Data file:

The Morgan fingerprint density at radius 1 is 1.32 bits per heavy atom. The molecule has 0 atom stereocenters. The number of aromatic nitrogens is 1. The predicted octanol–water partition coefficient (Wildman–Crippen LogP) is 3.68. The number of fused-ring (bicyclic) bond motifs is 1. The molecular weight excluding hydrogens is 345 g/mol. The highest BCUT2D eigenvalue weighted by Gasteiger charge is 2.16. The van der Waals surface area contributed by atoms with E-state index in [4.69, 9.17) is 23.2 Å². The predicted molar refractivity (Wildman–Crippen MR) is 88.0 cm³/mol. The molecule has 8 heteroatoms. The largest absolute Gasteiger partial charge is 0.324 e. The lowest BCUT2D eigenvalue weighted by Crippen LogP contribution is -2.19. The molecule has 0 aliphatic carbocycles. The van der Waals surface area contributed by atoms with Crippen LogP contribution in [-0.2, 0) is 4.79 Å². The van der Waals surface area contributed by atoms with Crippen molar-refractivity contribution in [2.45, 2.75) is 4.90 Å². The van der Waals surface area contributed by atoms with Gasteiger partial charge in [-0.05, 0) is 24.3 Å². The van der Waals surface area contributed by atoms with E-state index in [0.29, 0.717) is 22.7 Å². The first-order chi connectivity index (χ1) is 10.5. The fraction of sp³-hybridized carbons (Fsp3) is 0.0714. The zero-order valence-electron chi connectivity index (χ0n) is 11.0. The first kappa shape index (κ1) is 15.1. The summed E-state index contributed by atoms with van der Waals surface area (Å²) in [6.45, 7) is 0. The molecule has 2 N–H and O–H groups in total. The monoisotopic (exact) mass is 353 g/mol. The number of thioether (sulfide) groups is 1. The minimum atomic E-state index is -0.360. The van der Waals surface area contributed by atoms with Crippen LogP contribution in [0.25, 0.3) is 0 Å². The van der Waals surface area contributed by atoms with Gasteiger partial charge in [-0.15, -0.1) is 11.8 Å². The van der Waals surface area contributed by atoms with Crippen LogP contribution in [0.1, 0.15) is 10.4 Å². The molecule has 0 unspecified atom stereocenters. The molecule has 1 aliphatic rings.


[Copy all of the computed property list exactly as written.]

The Morgan fingerprint density at radius 1 is 1.32 bits per heavy atom. The molecule has 0 atom stereocenters. The number of aromatic nitrogens is 1. The predicted octanol–water partition coefficient (Wildman–Crippen LogP) is 3.68. The number of fused-ring (bicyclic) bond motifs is 1. The molecular weight excluding hydrogens is 345 g/mol. The highest BCUT2D eigenvalue weighted by Gasteiger charge is 2.16. The van der Waals surface area contributed by atoms with E-state index in [4.69, 9.17) is 23.2 Å². The predicted molar refractivity (Wildman–Crippen MR) is 88.0 cm³/mol. The molecule has 8 heteroatoms. The largest absolute Gasteiger partial charge is 0.324 e. The lowest BCUT2D eigenvalue weighted by Crippen LogP contribution is -2.19. The molecule has 0 aliphatic carbocycles. The van der Waals surface area contributed by atoms with Crippen LogP contribution in [-0.2, 0) is 4.79 Å². The van der Waals surface area contributed by atoms with Crippen molar-refractivity contribution in [2.45, 2.75) is 4.90 Å². The van der Waals surface area contributed by atoms with Gasteiger partial charge in [-0.05, 0) is 24.3 Å². The van der Waals surface area contributed by atoms with E-state index in [0.29, 0.717) is 22.7 Å². The first-order chi connectivity index (χ1) is 10.5. The fraction of sp³-hybridized carbons (Fsp3) is 0.0714. The zero-order valence-electron chi connectivity index (χ0n) is 11.0. The first kappa shape index (κ1) is 15.1. The summed E-state index contributed by atoms with van der Waals surface area (Å²) in [6.45, 7) is 0. The molecule has 2 N–H and O–H groups in total. The monoisotopic (exact) mass is 353 g/mol. The number of thioether (sulfide) groups is 1. The minimum atomic E-state index is -0.360. The van der Waals surface area contributed by atoms with Crippen LogP contribution in [0.25, 0.3) is 0 Å². The van der Waals surface area contributed by atoms with Gasteiger partial charge in [-0.15, -0.1) is 11.8 Å². The van der Waals surface area contributed by atoms with Crippen LogP contribution in [0.1, 0.15) is 10.4 Å². The molecule has 0 unspecified atom stereocenters. The molecule has 1 aliphatic rings.